Last June, in an attempt to rein in shadow banking, the central bank raised the cost of borrowing substantially. Interbank rates stayed high through Chinese New Year then fell in what appeared to be new accommodation for lending. Seven-day repo rates hit a 20-month low in February.
The bank has tightened up a bit, however. The seven-day repo rate, a gauge of funding availability in the interbank market, has climbed back toward the average rate during the second half of 2013, 4.4%. The rate was 4.2% on Tuesday. “These are not the actions of policymakers gearing up for significant stimulus,” London-based Capital Economics said in a note today.
The overall cost of financing has stayed higher, despite the liquidity injections that tend to pull down the short-term costs of borrowing. Three-year AAA-rated corporate bonds have remained above 5% and investment bank Nomura noted last week that “Without a stronger signal from the PBOC, the market will likely continue to expect persistent deleveraging, and financing costs will remain high.”
Deleveraging was the original aim of the central bank when it pushed up borrowing costs last June. However, now it’s challenged with supporting real economic growth while in the same breath keeping shadow lending at bay.
“Looking at the interbank rates is going to give you a bias picture of the whole policy stance,” said Li Wei, a Shanghai-based analyst at Standard Chartered. The level of liquidity in the market is sufficient, he said, but banks have become increasingly cautious in their lending behavior and trust companies are struggling to sell their products. Despite the liquidity “you don’t have an active lending market to transfer the money to the end users. That’s where the problem is at the moment,” Li said.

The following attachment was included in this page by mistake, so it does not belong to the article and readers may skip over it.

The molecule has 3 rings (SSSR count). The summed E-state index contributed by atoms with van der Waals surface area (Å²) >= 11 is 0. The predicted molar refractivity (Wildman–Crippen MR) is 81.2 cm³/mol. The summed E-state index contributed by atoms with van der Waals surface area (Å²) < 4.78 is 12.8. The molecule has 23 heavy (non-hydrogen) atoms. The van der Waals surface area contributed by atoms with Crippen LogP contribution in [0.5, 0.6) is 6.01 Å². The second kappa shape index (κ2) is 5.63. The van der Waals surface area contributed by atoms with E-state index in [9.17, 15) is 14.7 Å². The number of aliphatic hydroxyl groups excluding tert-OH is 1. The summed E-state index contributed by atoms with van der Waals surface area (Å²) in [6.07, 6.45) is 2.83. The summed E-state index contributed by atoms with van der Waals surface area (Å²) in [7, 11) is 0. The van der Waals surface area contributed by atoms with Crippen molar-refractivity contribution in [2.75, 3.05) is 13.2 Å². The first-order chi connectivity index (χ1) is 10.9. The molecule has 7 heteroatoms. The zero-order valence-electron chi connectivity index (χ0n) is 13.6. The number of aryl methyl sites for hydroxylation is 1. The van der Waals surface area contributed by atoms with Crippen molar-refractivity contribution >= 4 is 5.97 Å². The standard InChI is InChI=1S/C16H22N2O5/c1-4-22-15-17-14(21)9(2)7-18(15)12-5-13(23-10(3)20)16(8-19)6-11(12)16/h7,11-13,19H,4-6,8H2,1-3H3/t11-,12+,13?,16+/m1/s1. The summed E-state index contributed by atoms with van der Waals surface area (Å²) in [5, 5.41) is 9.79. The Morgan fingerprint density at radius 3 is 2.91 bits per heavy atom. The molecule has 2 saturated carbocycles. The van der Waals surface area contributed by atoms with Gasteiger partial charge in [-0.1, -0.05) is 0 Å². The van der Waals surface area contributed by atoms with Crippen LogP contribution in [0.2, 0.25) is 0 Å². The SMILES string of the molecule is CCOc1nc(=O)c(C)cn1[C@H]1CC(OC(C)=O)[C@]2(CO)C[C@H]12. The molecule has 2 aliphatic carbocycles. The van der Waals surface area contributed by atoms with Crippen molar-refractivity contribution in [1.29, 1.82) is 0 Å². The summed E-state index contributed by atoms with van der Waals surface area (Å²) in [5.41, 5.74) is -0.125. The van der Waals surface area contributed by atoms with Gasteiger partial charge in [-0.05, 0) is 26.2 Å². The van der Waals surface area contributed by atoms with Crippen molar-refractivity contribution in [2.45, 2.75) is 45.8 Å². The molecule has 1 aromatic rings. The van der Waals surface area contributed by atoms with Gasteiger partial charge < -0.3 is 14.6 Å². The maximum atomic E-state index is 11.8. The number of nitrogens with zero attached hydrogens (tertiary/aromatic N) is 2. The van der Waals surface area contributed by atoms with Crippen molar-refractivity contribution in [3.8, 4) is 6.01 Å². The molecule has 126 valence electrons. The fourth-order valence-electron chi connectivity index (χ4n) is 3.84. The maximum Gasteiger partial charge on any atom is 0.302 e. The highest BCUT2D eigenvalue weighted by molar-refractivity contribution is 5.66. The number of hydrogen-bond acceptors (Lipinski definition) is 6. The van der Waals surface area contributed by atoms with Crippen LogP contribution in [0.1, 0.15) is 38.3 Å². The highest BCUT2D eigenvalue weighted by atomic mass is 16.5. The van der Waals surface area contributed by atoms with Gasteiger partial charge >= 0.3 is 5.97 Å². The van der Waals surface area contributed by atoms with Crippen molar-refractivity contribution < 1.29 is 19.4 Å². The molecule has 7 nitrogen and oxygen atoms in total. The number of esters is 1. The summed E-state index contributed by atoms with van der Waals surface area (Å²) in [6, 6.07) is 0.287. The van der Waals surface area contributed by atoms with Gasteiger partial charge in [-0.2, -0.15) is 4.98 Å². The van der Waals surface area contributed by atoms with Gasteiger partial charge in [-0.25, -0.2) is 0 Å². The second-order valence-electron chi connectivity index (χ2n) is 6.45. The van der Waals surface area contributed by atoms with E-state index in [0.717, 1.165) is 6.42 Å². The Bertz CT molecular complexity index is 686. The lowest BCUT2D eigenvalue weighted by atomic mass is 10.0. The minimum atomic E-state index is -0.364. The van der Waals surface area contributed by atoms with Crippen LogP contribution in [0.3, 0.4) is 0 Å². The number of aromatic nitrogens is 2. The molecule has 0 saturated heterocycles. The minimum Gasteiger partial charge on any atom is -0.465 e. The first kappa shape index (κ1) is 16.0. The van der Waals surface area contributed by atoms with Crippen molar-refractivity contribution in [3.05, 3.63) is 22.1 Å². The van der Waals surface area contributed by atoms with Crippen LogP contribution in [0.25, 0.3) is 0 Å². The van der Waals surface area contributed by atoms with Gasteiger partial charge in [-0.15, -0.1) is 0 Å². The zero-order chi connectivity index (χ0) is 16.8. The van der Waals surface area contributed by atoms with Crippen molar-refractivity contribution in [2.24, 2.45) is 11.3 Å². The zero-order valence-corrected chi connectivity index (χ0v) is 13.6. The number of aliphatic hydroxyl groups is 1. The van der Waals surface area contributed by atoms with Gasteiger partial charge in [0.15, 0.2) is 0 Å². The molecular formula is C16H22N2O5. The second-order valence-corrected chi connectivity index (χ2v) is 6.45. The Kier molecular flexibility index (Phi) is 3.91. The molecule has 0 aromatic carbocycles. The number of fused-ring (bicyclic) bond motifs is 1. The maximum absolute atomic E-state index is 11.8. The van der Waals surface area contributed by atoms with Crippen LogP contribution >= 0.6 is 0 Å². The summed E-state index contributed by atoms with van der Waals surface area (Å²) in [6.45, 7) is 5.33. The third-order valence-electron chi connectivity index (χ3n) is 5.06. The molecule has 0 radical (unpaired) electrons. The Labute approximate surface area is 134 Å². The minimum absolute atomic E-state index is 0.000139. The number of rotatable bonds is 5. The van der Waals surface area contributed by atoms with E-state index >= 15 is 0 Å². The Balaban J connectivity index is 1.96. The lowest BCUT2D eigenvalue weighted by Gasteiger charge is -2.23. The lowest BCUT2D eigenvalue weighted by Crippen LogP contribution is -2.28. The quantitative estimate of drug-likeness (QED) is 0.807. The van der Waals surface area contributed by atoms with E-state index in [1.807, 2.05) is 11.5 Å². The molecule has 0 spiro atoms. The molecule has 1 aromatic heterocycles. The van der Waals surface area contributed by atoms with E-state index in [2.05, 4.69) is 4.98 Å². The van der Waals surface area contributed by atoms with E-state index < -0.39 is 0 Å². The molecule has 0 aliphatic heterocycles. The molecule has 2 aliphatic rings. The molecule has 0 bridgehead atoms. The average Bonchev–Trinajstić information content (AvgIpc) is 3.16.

March lending data isn’t out yet, but in February total social financing, or TSF, China’s widest measure of credit growth, fell to RMB939 billion (US$151 billion) from RMB1.7 trillion a year ago. A drop in non-bank lending, where shadow bankers get their funds, accounted for much of the decrease.
Distress at trust companies, small, highly leveraged corporations and private property companies has spooked lenders. Simply lowering the cost of lending won’t be enough to convince banks to issue more loans in the second quarter of the year.
“If growth continues to slow then PBOC will probably have t
o do more than just keeping low interbank rates,” Li said. “It needs to encourage banks to lend more. And of course the policymakers will emphasize that the lending needs to be selective.”
On the policy side, this is a much lighter touch than in the past. But major stimulus may not just be undesirable, it could be infeasible.
“The scale of the credit expansion over the past few years has been so large that delivering a renewed acceleration in credit growth would require increasingly implausible volumes of new lending,” GaveKal Dragonomics said in a report last week.
In 2014, “fine tuning” could be the government’s only option.